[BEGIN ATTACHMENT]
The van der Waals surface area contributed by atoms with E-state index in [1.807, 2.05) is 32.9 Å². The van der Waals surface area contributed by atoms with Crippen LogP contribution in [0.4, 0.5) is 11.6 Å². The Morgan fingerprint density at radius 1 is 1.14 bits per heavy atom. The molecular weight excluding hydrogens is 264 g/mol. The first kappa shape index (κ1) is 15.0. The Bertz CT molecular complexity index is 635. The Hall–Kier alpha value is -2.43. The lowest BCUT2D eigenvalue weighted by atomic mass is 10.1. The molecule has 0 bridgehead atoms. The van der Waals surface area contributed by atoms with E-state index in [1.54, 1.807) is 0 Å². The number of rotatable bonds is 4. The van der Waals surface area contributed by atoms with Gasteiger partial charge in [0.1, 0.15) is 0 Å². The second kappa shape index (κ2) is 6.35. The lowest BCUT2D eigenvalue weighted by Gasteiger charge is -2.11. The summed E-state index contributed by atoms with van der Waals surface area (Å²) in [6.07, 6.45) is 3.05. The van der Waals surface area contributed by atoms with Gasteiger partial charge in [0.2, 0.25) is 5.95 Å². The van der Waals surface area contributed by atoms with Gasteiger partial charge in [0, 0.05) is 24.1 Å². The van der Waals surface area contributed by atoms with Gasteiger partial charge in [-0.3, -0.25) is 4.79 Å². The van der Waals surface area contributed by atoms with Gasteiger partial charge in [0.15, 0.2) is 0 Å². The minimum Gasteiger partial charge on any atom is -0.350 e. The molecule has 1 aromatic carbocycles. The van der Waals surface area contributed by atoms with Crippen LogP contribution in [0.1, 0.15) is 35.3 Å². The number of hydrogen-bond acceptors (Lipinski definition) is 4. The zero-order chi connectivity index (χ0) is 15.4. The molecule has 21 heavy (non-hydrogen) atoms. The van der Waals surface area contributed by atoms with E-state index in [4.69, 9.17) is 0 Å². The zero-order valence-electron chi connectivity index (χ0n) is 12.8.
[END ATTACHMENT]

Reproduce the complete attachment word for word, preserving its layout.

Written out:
The van der Waals surface area contributed by atoms with E-state index in [1.807, 2.05) is 32.9 Å². The van der Waals surface area contributed by atoms with Crippen LogP contribution in [0.4, 0.5) is 11.6 Å². The Morgan fingerprint density at radius 1 is 1.14 bits per heavy atom. The molecular weight excluding hydrogens is 264 g/mol. The first kappa shape index (κ1) is 15.0. The Bertz CT molecular complexity index is 635. The Hall–Kier alpha value is -2.43. The lowest BCUT2D eigenvalue weighted by atomic mass is 10.1. The molecule has 0 bridgehead atoms. The van der Waals surface area contributed by atoms with E-state index in [1.54, 1.807) is 0 Å². The number of rotatable bonds is 4. The van der Waals surface area contributed by atoms with Gasteiger partial charge in [0.1, 0.15) is 0 Å². The second kappa shape index (κ2) is 6.35. The lowest BCUT2D eigenvalue weighted by Gasteiger charge is -2.11. The summed E-state index contributed by atoms with van der Waals surface area (Å²) in [6.07, 6.45) is 3.05. The van der Waals surface area contributed by atoms with Gasteiger partial charge in [0.2, 0.25) is 5.95 Å². The van der Waals surface area contributed by atoms with Gasteiger partial charge in [0, 0.05) is 24.1 Å². The van der Waals surface area contributed by atoms with Gasteiger partial charge in [-0.3, -0.25) is 4.79 Å². The van der Waals surface area contributed by atoms with Gasteiger partial charge in [0.15, 0.2) is 0 Å². The minimum Gasteiger partial charge on any atom is -0.350 e. The molecule has 1 aromatic carbocycles. The van der Waals surface area contributed by atoms with Crippen LogP contribution in [0.1, 0.15) is 35.3 Å². The number of hydrogen-bond acceptors (Lipinski definition) is 4. The zero-order chi connectivity index (χ0) is 15.4. The molecule has 21 heavy (non-hydrogen) atoms. The van der Waals surface area contributed by atoms with E-state index in [4.69, 9.17) is 0 Å². The zero-order valence-electron chi connectivity index (χ0n) is 12.8.